April 26, 2013
Honored in Undergraduate Research Celebration Week are four events highlighting the efforts of students to develop questions, implement ways to test them, determine if they are correct and react to the results.
In most cases, students read and study the results of other people’s interests and passions. At UT, however, students are encouraged to explore their own curiosity.
Honored in Undergraduate Research Celebration Week are four events highlighting these efforts, which push students to develop questions, implement ways to test them, determine if they are correct and how to react with the results.
“Whether the research is part of a class project or an independent study project, doing research allows them to begin taking the steps toward creating new knowledge,” said Deletha Hardin, associate professor of psychology and coordinator of the College of Social Sciences, Mathematics and Education Undergraduate Research Conference on May 1.
“As a faculty member, I think that’s exciting, and I think the students enjoy it as well,” Hardin said. “I see the joy on their faces when the results turn out as they’d like for them to, and I see the disappointment on their faces when the results don’t turn out as expected.”
The research celebration included Celebrating Honors Day on April 22 where eight undergraduate research fellows gave oral presentations of their findings. April 26 was the College of Natural and Health Sciences Undergraduate Research Symposium where CNHS students present their current or recently completed research projects in a poster format, and Greg Springsteen, associate professor of chemistry at Furman University, gave a keynote presentation.
“Part of the mission of The University of Tampa is to balance ‘learning by thinking’ with ‘learning by doing.’ This often leads to deep, meaningful learning experiences and gives students an advantage when entering the workforce or applying to graduate school,” said Eric Freundt, assistant professor of biology, who is coordinating the research celebration week.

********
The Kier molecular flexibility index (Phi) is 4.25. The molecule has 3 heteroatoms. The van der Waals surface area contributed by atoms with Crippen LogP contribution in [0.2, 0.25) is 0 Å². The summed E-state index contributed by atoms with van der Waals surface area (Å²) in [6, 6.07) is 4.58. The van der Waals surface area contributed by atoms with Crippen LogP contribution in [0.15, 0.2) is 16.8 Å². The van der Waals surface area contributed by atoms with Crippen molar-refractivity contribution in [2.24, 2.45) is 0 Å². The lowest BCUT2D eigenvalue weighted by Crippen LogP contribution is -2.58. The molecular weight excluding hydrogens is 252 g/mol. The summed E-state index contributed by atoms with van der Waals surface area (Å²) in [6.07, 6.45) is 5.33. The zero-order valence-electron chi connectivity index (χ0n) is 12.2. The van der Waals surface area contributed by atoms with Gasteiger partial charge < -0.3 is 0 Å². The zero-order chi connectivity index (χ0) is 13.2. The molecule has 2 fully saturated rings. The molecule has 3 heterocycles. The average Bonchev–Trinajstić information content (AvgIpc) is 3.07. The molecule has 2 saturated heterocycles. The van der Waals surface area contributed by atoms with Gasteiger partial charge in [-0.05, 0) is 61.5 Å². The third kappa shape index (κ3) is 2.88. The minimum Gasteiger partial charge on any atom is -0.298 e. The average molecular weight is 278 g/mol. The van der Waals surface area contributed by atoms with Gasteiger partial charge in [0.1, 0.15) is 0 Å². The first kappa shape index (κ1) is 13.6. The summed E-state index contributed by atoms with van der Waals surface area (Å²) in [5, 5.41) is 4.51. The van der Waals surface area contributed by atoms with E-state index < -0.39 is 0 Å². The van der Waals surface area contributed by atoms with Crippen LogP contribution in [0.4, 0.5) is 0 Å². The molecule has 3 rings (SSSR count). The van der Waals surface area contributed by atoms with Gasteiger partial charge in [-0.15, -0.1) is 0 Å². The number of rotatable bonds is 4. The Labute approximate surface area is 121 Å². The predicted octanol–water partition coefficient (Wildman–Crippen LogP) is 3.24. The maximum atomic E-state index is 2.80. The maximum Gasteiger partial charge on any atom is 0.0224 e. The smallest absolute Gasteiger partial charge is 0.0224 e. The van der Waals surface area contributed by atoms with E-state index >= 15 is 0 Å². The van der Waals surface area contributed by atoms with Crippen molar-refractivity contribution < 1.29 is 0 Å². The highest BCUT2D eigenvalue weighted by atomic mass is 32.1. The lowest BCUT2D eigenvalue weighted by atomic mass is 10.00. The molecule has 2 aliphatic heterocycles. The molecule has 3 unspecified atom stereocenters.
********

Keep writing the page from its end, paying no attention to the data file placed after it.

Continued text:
Freundt added that UT offers students a unique access to faculty due to the smaller class sizes.
“Since most of us don't have graduate students, undergraduates often get hands-on with some of the best projects,” Freundt said. “Also, our faculty have the ability to structure independent research projects into course curriculum so that more students can experience the process of discovery.”
On April 27 is the
Annual Human Rights Conference
organized by UT’s Human Rights Think Tank. It includes several student research presentations in line with the conference’s aim to help understand, analyze and promote the global human rights movement.
“The conference is a primary catalyst to celebrate, report and encourage such work, but it's part of a larger and growing interest in human rights at UT,” said Bruce Friesen, associate professor of sociology, who is coordinating the conference with Marcus Arvan, assistant professor of philosophy. Friesen said the academic deans have chosen human rights as their theme for the campus for the 2013-2014 academic year.
The conference investigates and celebrates human rights through panels, presentations and creative works from UT faculty and students as well as outside speakers. The event will run from 8 a.m. to 6 p.m. on the 9th floor of the Vaughn Center and is free and open to the public.
The May 1 CSSME research conference will be held in Plant Hall’s Fletcher Lounge from 4 to 6 p.m. For more information, go to